Exotic Interiors Help Boost Refurb Market, Pose Challenges

Oct. 20, 2014
The airborne affinity for automobile interiors and the latest in-flight entertainment complement cutting-edge cabin furnishings; while profitable, takes time and craftsmanship

Today’s bizjets aren’t your father’s flying machines, inside or out. The private jet interior refurbishment market is hot right now. Supplying the sizzle is an array of exotic cabin designs favored by flyers who want their airborne accommodations to mimic their ground-bound home or automobile.

Business or personal jet owners “are people that have demanding expectations,” says Jarod Triplett, vice president of business development for Davis Junction, Illinois-based services supplier and certification testing firm Skandia. “They want to have some uniformity [among] the designs of their homes, their exotic cars, and their private jet.”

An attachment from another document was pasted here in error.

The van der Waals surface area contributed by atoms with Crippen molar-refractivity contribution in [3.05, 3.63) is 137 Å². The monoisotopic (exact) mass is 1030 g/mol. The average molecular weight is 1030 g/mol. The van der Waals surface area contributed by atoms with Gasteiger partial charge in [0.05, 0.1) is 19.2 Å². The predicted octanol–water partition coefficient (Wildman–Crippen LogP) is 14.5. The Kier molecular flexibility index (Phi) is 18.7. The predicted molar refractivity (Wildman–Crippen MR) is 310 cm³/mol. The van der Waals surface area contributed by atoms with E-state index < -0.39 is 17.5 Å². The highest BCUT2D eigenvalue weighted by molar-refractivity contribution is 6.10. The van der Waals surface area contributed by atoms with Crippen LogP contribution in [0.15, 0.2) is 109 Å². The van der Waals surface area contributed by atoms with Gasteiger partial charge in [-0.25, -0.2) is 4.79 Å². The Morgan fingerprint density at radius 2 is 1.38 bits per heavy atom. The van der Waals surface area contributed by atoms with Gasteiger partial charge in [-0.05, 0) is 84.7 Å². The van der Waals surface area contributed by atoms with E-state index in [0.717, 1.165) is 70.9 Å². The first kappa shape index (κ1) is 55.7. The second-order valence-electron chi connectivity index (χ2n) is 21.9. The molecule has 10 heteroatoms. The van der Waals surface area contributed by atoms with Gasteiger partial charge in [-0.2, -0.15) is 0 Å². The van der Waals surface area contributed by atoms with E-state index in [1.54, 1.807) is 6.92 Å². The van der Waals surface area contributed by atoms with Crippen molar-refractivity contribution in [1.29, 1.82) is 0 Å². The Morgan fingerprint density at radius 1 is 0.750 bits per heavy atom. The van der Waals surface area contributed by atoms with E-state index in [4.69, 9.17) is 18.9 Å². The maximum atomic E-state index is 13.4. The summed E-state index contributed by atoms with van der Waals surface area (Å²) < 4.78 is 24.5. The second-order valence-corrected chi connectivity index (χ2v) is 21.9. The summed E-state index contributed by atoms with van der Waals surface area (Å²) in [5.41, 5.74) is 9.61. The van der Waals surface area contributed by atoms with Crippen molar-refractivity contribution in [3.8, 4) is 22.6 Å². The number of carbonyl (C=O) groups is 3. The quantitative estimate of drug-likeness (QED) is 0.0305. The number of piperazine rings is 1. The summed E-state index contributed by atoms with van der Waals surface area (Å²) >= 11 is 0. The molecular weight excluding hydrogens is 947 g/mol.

Debi Cunningham couldn’t concur more. Over the past six to eight months the vice president of marketing and interior design for East Alton, IL-based MRO West Star Aviation says customers have been craving seat stylings “just like they have in their cars – Ferraris, Maseratis. We’ve [even] had a couple of Bentley requests.”

“In regards to aesthetics, you’re seeing a direct link to the automotive industry,” agrees Veta Traxler, paint and interior lead designer at Moline-headquartered Elliott Aviation. That automobile affinity plays out in seat perforations, piping, colors, forms, and shapes.

This airborne affinity for automobile interiors isn’t the only reason for the surge in seat and interiors work MROs are handling, but it helps.

“It’s crazy how busy we are,” says West Star’s Emilie Harbour, the company’s paint and interior design lead.  “How much we have going on at a time truly reflects how many people are wanting to have their cabin refurbished. Everyone wants something that is nice, trendy, and up-and-coming.” Cunningham calculates West Star’s interiors growth over the past half-dozen years at some 20 percent per annum.